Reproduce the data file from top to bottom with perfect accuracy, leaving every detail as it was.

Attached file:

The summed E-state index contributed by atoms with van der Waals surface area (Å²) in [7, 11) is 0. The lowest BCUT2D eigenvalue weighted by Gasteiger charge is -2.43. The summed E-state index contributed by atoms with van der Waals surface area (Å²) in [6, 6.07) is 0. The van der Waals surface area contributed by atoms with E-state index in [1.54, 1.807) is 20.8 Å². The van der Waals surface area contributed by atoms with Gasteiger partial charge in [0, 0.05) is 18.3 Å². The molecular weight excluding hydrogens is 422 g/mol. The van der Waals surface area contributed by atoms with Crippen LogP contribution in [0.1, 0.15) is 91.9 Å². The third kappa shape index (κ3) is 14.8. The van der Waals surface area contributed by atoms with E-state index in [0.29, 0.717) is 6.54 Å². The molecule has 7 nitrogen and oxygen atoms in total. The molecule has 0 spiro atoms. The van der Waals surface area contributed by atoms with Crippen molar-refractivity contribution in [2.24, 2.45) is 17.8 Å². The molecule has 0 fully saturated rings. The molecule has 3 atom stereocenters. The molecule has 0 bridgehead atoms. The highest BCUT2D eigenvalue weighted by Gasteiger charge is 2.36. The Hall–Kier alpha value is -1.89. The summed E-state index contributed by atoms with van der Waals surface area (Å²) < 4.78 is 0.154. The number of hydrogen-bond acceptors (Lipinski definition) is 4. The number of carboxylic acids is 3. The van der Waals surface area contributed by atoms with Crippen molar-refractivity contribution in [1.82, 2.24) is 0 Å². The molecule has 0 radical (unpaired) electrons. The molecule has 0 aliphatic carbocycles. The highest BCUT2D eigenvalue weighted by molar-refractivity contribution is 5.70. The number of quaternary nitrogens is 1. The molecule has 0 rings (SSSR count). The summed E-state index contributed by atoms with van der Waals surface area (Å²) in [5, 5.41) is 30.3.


The summed E-state index contributed by atoms with van der Waals surface area (Å²) in [7, 11) is 0. The lowest BCUT2D eigenvalue weighted by Gasteiger charge is -2.43. The summed E-state index contributed by atoms with van der Waals surface area (Å²) in [6, 6.07) is 0. The van der Waals surface area contributed by atoms with E-state index in [1.54, 1.807) is 20.8 Å². The van der Waals surface area contributed by atoms with Gasteiger partial charge in [0, 0.05) is 18.3 Å². The molecular weight excluding hydrogens is 422 g/mol. The van der Waals surface area contributed by atoms with Crippen LogP contribution in [0.1, 0.15) is 91.9 Å². The third kappa shape index (κ3) is 14.8. The van der Waals surface area contributed by atoms with E-state index in [0.29, 0.717) is 6.54 Å². The molecule has 7 nitrogen and oxygen atoms in total. The molecule has 0 spiro atoms. The van der Waals surface area contributed by atoms with Crippen molar-refractivity contribution in [2.24, 2.45) is 17.8 Å². The molecule has 0 fully saturated rings. The molecule has 3 atom stereocenters. The molecule has 0 bridgehead atoms. The highest BCUT2D eigenvalue weighted by Gasteiger charge is 2.36. The Hall–Kier alpha value is -1.89. The summed E-state index contributed by atoms with van der Waals surface area (Å²) < 4.78 is 0.154. The number of hydrogen-bond acceptors (Lipinski definition) is 4. The number of carboxylic acids is 3. The van der Waals surface area contributed by atoms with Crippen molar-refractivity contribution in [1.82, 2.24) is 0 Å². The molecule has 0 radical (unpaired) electrons. The molecule has 0 aliphatic carbocycles. The highest BCUT2D eigenvalue weighted by molar-refractivity contribution is 5.70. The number of quaternary nitrogens is 1. The molecule has 0 rings (SSSR count). The summed E-state index contributed by atoms with van der Waals surface area (Å²) in [5, 5.41) is 30.3.